Mr. Speaker, on May 2, I rose in the House to ask questions about the impartiality of the working group set up by the government to study the issue of advance requests and broadening eligibility for medical assistance in dying.
The appointment of Dr. Harvey Schipper as chair of the working group was accepted by the minister, even though Dr. Schipper opposed medical assistance in dying and advance requests.
This appointment was also criticized by several stakeholders. Even though Dr. Harvey Schipper stepped down from his position and was replaced by Marie Deschamps, the issue of medical assistance in dying, and especially advance requests, is still current.
The former health minister, the hon. member for Markham—Stouffville, promised to strike committees to study the issue of incapacity and advance requests, cases where medical assistance in dying was denied and not administered in the past year, and the issue of mature minors, to determine if a minor suffering from an incurable or painful illness can request medical assistance in dying. However, once again, there has been no decisive action from the Liberal government.
Once again, Quebec is ahead of the federal government on this issue. In 2013, it tabled a working group report on incapacity and struck a committee to handle advance requests and broaden eligibility for medical assistance in dying. However, Quebec's efforts are hampered by its compliance with federal legislation, even though it is essential that provinces and territories work in close collaboration with the federal government to avoid an over-hasty approach, as is the case in this situation.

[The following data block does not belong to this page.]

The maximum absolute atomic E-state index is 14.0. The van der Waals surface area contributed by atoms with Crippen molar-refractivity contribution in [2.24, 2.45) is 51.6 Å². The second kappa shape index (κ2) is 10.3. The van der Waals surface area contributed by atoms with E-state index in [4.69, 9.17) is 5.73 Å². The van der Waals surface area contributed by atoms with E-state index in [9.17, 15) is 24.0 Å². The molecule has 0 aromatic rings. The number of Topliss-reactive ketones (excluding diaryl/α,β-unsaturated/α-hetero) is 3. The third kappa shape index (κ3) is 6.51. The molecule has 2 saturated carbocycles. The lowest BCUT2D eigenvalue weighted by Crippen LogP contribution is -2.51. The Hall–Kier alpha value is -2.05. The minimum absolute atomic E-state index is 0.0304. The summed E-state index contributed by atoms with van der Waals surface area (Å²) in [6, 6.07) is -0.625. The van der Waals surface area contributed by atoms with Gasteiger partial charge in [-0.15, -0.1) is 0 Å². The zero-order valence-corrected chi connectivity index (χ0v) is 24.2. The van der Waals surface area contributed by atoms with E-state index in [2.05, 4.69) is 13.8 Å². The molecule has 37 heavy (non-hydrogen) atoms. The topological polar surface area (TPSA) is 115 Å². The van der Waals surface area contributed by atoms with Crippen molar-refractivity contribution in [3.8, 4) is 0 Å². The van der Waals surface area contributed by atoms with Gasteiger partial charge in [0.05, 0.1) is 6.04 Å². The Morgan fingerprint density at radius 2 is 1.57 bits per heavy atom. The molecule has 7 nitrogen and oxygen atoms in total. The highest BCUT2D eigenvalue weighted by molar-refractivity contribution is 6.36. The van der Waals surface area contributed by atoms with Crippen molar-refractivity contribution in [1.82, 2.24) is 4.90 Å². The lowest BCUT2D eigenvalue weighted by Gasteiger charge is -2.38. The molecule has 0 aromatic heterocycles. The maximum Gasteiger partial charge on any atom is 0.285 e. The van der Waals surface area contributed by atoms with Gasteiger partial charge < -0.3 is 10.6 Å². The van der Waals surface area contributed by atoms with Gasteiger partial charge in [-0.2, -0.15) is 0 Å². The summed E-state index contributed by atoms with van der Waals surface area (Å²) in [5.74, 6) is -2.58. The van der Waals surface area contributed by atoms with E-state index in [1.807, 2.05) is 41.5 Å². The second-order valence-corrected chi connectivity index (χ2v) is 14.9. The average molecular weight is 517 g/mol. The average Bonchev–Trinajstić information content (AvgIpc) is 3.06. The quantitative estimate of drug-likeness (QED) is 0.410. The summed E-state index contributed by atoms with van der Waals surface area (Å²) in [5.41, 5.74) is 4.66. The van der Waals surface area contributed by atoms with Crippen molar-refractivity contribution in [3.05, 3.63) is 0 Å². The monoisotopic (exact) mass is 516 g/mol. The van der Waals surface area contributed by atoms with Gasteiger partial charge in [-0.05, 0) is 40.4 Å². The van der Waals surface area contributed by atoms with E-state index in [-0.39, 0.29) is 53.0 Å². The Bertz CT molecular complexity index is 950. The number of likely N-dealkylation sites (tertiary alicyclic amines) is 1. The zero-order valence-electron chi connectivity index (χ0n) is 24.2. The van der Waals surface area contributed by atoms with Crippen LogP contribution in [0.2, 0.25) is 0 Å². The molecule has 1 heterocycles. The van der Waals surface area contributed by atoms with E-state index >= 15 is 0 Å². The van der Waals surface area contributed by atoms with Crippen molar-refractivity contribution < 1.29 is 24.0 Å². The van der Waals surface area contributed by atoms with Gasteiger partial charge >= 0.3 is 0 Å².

I sat on the Special Joint Committee on Physician-Assisted Dying, and many of our recommendations were not taken into consideration when the federal law was drafted.
I am also concerned about people who are ill and suffering but are no longer able to request medical assistance in dying because they have a mental illness or dementia, such as Alzheimer's-related dementia. A decision needs to be made on the issue of advance consent and whether a person with dementia or mental illness can make an advance request while they are still in full possession of their mental faculties, before the disease progresses.
That is a critical issue that the government must address, particularly following the compassionate killing of Jocelyne Lizotte by her husband. It is also vitally important that citizens have faith in the system and feel as though they have the guidance they need to avoid any possible abuse.
According to Bill C-14, there are many criteria that a person must meet in order to be eligible for medical assistance in dying. For example, they must be at the end of their life, have a serious and incurable illness, be in an advanced state of decline, be enduring physical or psychological suffering, and so on. The most shocking is the criteria of reasonably foreseeable death. The government must clarify that provision, which does not make any sense.
Obviously, we are all going to die one day. The Liberal government is not telling us anything that we do not already know. It is unacceptable that people who are ill have to go back to the courts to assert their right to die in dignity because they do not clearly meet all of the criteria. We must not forget that medical assistance in dying is a right and that those who are ill and suffering and who want to die in dignity do not have the strength to fight for that right.
I am well aware that this is sensitive issue, but doing nothing is not going to solve the problem. When will the Liberal government truly take into account the issues of advance requests, mature minors, and people who are not capable of asking for medical assistance in dying? When will it actually set up those committees? We look forward to seeing results.